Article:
Prevention and early recognition of critical illness in patients with autoimmune encephalitis (AE) is essential to achieve better outcome.
To evaluate risk factors for intensive care unit (ICU) admission and its prognostic impact in patients with AE.
A reclassification of patients hospitalized between 2011 and 2016 revealed 17 "definite" and 15 "probable" AE cases. Thirteen patients (41%) developed critical illness and required ICU admission. The underlying conditions were intractable seizures or status epilepticus (54%), altered mental state (39%), and respiratory failure (8%).
ICU admission was associated with longer time from first symptoms to hospitalization (p = 0.046). Regression analysis revealed that anemia on hospital admission and definite diagnosis of AE was associated with a higher risk of acquiring critical illness. At last follow-up after a median of 31 months (range 2.5-52.4), seven patients had died (23%) and 63% had a good outcome [modified Rankin Scale (mRS) 0-3]. Anemia was associated with poor prognosis (p = 0.021), whereas development of critical illness did not impact mortality and functional outcome.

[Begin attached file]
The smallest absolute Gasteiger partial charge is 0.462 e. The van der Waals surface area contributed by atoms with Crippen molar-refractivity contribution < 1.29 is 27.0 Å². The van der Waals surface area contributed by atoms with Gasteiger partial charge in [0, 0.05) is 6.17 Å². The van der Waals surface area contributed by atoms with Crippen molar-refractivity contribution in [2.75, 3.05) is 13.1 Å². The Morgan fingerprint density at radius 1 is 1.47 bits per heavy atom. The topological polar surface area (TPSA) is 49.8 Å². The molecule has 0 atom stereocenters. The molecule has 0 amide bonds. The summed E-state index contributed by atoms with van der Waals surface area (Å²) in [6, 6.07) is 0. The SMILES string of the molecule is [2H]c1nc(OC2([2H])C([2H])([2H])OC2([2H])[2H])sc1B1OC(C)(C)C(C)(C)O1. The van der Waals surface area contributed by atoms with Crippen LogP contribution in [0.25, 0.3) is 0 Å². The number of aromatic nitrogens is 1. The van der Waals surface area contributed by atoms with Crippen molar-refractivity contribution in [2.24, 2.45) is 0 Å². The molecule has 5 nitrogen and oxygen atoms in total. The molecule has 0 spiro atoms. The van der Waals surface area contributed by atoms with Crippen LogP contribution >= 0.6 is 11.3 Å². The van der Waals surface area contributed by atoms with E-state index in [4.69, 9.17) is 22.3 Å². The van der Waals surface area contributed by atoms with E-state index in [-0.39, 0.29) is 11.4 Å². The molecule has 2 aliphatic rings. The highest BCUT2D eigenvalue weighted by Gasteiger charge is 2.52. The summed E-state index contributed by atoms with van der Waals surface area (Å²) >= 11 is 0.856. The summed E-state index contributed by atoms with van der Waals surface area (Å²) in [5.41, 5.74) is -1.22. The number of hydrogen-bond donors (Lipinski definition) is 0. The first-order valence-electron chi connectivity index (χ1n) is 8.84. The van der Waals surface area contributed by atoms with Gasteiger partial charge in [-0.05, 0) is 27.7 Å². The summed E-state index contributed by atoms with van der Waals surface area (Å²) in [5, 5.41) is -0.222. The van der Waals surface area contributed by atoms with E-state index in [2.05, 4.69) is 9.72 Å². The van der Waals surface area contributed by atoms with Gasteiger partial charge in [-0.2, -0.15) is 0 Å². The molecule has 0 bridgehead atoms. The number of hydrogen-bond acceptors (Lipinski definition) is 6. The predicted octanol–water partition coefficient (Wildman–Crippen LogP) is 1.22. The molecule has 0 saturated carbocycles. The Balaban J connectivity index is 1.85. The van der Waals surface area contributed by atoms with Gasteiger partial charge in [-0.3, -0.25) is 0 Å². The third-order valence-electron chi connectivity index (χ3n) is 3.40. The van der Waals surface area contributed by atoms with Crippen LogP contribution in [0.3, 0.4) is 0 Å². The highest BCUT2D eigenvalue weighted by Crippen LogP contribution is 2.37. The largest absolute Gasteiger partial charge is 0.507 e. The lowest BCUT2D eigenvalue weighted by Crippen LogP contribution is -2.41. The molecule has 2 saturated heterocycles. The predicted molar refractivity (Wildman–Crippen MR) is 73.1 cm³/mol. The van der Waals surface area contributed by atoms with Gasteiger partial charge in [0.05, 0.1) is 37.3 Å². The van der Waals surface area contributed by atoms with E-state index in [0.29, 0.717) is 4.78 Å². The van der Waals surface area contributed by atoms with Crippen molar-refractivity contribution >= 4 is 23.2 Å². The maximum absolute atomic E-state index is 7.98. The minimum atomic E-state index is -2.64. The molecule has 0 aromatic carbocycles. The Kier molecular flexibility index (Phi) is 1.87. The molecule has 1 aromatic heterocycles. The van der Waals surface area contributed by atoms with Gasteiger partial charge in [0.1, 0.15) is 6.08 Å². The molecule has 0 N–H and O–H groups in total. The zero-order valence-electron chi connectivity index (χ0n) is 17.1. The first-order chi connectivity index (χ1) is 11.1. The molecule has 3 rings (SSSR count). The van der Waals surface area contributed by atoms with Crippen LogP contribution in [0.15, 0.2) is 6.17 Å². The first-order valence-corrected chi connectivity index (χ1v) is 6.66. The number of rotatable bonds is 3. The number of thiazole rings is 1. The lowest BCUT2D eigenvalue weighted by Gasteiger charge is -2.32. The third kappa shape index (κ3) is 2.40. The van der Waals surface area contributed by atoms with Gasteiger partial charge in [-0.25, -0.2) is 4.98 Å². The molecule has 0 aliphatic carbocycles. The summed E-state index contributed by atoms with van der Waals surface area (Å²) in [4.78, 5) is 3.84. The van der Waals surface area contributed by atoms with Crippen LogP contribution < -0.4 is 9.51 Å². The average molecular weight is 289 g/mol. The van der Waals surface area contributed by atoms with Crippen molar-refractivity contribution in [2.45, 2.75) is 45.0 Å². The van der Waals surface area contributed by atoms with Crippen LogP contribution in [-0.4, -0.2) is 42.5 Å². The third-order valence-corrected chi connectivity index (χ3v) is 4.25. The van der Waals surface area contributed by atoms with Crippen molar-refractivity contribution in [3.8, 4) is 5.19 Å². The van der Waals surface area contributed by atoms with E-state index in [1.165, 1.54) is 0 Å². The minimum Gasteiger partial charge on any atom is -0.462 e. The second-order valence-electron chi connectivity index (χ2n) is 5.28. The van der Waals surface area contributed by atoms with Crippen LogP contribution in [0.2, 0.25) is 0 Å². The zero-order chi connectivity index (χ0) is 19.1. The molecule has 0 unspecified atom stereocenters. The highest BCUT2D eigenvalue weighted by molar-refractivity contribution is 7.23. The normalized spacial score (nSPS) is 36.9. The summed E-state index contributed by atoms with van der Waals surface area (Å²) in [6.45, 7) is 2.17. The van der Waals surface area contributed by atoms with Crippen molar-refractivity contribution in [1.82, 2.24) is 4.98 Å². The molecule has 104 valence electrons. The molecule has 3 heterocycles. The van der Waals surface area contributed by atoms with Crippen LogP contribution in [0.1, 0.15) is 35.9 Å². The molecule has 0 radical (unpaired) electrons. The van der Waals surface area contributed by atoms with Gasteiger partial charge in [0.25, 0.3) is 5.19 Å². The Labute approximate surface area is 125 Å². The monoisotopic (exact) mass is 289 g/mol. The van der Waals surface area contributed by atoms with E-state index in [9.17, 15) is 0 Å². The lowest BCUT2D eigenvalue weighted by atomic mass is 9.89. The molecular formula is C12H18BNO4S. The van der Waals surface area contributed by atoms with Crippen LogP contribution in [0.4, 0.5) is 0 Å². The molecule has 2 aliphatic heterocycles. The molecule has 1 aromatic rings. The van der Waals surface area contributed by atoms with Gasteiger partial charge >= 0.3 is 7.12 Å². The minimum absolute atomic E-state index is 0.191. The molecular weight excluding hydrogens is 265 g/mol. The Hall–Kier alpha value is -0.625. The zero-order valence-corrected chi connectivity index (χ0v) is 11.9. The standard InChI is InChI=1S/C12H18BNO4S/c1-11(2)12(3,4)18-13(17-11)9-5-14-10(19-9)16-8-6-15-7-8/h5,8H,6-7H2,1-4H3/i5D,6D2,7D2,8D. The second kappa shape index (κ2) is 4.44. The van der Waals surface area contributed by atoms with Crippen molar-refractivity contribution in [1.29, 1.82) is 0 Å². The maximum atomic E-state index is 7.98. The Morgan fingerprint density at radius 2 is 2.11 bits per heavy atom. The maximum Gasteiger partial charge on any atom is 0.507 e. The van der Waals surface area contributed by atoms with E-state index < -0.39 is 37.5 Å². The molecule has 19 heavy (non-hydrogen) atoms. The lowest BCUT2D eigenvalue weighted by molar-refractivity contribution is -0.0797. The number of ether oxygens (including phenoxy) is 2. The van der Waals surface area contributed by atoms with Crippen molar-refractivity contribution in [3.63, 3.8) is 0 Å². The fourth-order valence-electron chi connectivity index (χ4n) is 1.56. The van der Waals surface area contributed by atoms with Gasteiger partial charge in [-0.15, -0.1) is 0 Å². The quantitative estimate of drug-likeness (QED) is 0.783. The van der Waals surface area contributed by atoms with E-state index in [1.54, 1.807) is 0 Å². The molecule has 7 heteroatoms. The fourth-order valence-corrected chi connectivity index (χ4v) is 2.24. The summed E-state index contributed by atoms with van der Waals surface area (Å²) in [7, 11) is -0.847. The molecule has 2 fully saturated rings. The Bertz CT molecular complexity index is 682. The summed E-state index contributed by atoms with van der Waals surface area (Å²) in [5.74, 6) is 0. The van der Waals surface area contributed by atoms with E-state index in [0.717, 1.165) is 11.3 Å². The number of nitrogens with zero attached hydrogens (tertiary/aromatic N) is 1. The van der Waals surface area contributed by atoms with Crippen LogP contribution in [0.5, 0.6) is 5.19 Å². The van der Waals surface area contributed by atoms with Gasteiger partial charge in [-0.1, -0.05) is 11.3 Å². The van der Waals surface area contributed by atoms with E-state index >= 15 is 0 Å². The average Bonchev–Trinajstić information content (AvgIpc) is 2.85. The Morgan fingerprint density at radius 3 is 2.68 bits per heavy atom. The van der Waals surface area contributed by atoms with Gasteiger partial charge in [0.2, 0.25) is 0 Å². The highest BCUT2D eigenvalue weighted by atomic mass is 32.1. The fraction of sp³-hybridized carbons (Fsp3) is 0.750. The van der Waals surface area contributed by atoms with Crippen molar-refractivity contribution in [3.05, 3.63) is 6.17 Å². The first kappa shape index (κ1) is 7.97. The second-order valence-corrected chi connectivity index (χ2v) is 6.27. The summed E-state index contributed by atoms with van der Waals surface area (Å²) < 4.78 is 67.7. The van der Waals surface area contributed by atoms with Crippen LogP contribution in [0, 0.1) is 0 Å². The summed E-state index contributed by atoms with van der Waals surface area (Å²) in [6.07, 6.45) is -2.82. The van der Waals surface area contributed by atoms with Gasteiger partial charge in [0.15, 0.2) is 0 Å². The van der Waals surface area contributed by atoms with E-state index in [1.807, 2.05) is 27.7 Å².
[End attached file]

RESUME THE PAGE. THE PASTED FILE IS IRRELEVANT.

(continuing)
We confirmed the need for ICU care in a subgroup of patients and the prevailing objective is improved seizure control, and definite diagnosis of AE and anemia were identified as risk factors for development of critical illness. However, prognosis was not affected by ICU admission.
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